There is a hierarchy within the structure of Joomla that exists to provide flexibility, functionality and control. This is why similar settings exist in all editing screens for Menu Items, Categories and Articles. This allows us to choose how the settings are applied in various situations with an enormous amount of flexibility. It's also the reason why changed settings may seem to have no effect if we're not making them in the right spot. Each level of the structure takes priority over the other, and settings need to be made in the right places to achieve optimal results - so it's good to know how this works.
Who's in Charge?
If we start at the top and work down, Menu Items are the boss when it comes to settings - they override everything and usually have the final say in what is seen on the front end. From there, Category settings take priority over Article settings - all of which take priority over the Global Settings.
That's a good place to start, but it may also be helpful to think of this chain the other way around. Since Menu Items run the show, it might make sense to go into every Menu Item and start making changes. However, if most of your Menu Items will have the same settings, then starting at the bottom with the Global Settings can be a much better approach.
Use Global Settings
Understanding how to properly use the global settings in Joomla can save time and effort over the lifetime of any project. On a larger scale, the concept of "default settings" is fundamental in every piece of software and programming language out there, so it's good knowledge to have. This concept can be difficult to understand at first since it's a process of making settings for what something does if it has no settings. We're telling Joomla what settings will do naturally, or automatically, or "by default". Understanding this concept is helpful in many ways. For one, we won't need to fiddle around with as many settings while we're working - that saves time. If we think ahead, this approach can make life easier down the road when changes are necessary - resulting in more saved time and more consistency overall.
A day in the life of a Joomla Developer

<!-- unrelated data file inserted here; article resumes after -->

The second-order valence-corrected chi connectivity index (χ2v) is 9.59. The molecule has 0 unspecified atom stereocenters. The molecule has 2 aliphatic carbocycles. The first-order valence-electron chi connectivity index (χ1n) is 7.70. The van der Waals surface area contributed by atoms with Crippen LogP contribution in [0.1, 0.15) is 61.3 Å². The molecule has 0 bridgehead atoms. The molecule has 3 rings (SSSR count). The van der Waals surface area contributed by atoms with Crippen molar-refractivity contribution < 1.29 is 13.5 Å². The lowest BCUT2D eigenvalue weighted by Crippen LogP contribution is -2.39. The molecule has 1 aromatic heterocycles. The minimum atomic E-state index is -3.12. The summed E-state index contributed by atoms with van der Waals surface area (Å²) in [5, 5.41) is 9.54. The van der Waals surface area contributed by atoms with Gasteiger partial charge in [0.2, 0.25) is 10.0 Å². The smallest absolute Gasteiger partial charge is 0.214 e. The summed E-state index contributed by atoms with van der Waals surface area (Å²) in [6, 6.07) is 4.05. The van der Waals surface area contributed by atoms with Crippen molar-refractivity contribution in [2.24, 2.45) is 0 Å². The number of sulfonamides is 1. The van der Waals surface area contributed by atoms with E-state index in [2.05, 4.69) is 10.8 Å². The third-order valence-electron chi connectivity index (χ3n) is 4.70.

I'll use a somewhat fictional scenario to demonstrate the importance of this concept. Let's say I have a new client who has a Joomla website, things didn't work out with the previous developer, for whatever reason, and they hired me to take over. This particular website has tons of content spread out across hundreds of pages and Menu Items. The client requests a few small changes be applied across the entire site, all of which can be handled by the switches in the back-end settings. Basically, go in and push some buttons and everyone is happy. Sounds easy enough.....or is it?
Before making any changes it's helpful to get familiar with how things are set up, a good place to start in this case is the Menu Manager. Menus and Menu Items create the navigation structure of a Joomla website and they are where we choose what content shows on the pages - and the settings also take priority over all the others. By taking a peek at the Menu Items we can easily see which components, Articles, Categories and modules are being used and the settings that are applied to them. This helps us track down the various pieces of content or extensions we may need to work with.
Eventually, I find one of the many Menu Items that will need an adjustment. The settings that need to adjusted here are under the options tab and let's say that we need to have "Linked Titles" set to on. It's the second switch down and it's currently set to "Off". I click the switch to "On", save and close, and move to the next Menu Item. One change done, hundreds more to go. After while of this, I see that most of the Menu Items have the exact same settings. Now imagine there are 3 or 4 of these settings in each Menu Item that I need to hunt for and adjust. Not only will this be tedious and time consuming, there is a lot of potential for user error and frustration. I could make mistakes, I might miss a few along the way, but no matter what it's going to be a long day.
To be fair, this scenario is a bit extreme but I see it all the time to one degree or another. We might consider other options if the task was really this enormous, and on smaller sites it's not quite as big of a deal. The point is that these settings can be set once as "default" in the Global Settings, instead of making manual settings to each and every Menu Item individually. In this scenario, the "manual method" took a considerable amount of time to set up in the first place, and a considerable amount of time is necessary later to make changes and sort things out. It's a lose / lose scenario that we want to avoid if possible.